Hello, My Beauties,
A Wind Daemon rolled through town on Sunday night and blew out our electricity. Aside from being chilly, Sunday night and Monday were both an unplugged delight. My honey, the pup, and I snuggled in the dark and told each other scary stories Sunday night. It was wonderful. Yesterday, I threw on three sweaters, two pairs of pajama pants, two pairs of socks, a scarf, and a hat, burrowed under a down comforter with the dog, and read all day.
What sucks about that? Nothing.
Now I’m back in the land of the electrified, so strap yourselves in, my beauties, I have thoughts to share.
The Mound of Gaia on Bellesa
“The Huntress,” the latest installment of my Mound of Gaia series on Bellesa.co is complete. I’m so excited about this addition to the mythology. Artemis joins Vera, Sam, and Evander in the hunt for retribution after the attack on Evander in “Drink Deep and Remember.” Hades and his sweet girl, Cerberus, make an appearance. There’s magical Shibari, romance, and a sweet threesome complete with one bossy observer.
Remember our fierce werewolf, Jo from “Blood Makes Noise?” A clue about Vera’s mother’s disappearance has surfaced and she’s called on Jo and her lover, Quinn, to check it out. They’re setting off on a quest to the Nine Tribes of the North where the Veil between life and death is at its most fragile. Along the way, there’s love to be made and an embattled queen to befriend.
You know? The usual.
What’s in your toy box?
This week’s news from my Curated Collection of Toys that Make Your Toes Curl has been about the Rio Anal Vibe, by VeDO.
A Friendly FYI: All the links in this section are affiliate links. If you purchase one of the toys from my curated collection at Desireforpassion.com, I receive a small commission to help keep the smutty thoughts and words flowing.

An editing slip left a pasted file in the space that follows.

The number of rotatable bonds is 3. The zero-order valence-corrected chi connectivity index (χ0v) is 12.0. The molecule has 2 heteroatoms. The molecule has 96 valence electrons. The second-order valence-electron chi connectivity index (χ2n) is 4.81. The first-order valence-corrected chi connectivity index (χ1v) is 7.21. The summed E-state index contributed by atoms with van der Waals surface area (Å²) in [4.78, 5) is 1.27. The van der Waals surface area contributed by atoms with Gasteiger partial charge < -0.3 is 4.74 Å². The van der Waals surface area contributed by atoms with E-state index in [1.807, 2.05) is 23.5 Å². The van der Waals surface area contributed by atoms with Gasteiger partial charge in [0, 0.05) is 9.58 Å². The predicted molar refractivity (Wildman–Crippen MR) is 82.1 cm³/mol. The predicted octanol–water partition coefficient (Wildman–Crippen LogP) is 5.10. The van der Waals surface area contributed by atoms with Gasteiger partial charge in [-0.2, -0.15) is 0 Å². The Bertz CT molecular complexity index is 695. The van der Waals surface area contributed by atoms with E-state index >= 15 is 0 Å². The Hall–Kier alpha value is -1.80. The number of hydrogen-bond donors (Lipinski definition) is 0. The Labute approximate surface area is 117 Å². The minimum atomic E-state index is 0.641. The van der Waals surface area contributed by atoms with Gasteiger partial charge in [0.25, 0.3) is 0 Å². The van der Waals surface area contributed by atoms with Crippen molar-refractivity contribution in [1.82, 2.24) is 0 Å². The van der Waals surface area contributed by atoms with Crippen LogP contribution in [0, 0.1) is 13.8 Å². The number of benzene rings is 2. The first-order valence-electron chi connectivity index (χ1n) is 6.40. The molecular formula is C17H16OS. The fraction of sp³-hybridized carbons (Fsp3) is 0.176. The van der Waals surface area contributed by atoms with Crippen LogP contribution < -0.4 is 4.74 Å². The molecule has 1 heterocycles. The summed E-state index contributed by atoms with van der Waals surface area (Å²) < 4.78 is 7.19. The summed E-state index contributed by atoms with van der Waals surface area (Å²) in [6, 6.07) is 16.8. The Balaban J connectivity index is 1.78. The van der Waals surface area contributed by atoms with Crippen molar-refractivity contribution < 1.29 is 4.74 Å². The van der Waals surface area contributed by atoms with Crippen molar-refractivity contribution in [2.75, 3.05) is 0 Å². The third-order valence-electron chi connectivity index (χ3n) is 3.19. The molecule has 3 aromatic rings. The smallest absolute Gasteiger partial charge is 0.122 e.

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Thank the Great Goddess Gaia that I’ve finished the Ars Amatoria. It wasn’t even that long, but I struggled to read it as satire. All three sections reminded me of this internet skeezer who fancies himself a modern lothario. He tweeted a list of what women are okay to “breed” (think: thin, thoughtless, and smiling). And once he likened women with colorfully died hair to “poison dart tree frogs.”
I’ve never been prouder to dye my hair purple, then again, I’m a disgusting feminist and waaaaayyyy past my sell date according to this winner. I won’t name the troll, troglodyte’s like that thrive on attention, so let’s starve that gross jerk with silence.
Anyway, Ovid’s “advice” amounted to instructing men to lie a lot and women to be thin, thoughtless, and smiling. Oh, and let’s not forget instructions on how to hide things that might be a turn off to the guys when you’re fucking. Because goddess forbid a woman’s body show signs of a lived life.
“If your belly shows stretch-marks, then turn over
And offer your lover
A rear engagement, as the Parthian cavalry might.
Love has a thousand postures to delight:”
Excerpt From: Ovid, James Michie & David Malouf. “The Art of Love.” Apple Books.
You thought I was kidding, didn’t you?
Nope. Not Kidding.
In the absence of a TARDIS, I’m going to imagine that Ovid was ahead of his time, considered his contemporaries assholes, and made fun of them using a didactic poetic form. It makes me feel better about the world and spending hours down an internet rabbit hole reading academic treatises on whether
Ovid was kidding.
Did it turn me on? Big Nope. I rate “The Art of Love” (Ars Amatoria) a 0 on the Tingly-Nethers-O-Meter.
Sorry, Ovid. It may have been a thrill 2,000 years ago, but in 2019 it just made me scratch my head and worry over whether you were joking or not.
Now it’s on to “The Satyricon” (finally).
Be Well, Be Wonderful, and Above All, Be You.
The Mound of Gaia: Diana the Huntress, Giampietrino (Giovanni Pietro Rizzoli) (Italian, Milanese, active by ca. 1495–died 1553), date unknown, Purchase, Mr. and Mrs. Frank E. Richardson Gift, 1989, The Metropolitan Museum of Art, New York, www.metmuseum.org.
EroticAdventure: Vulcan, Neptune, Athena and other Gods making Shackles to pull Jupiter from the Heavens, set within an elaborate frame, from ‘Loves, Rages and Jealousies of Juno by Giulio Bonasone (Italian, active Rome and Bologna, 1531–after 1576), 1531–76, The Elisha Whittelsey Collection, The Elisha Whittelsey Fund, 1949, The Metropolitan Museum of Art, www.metmuseum.org.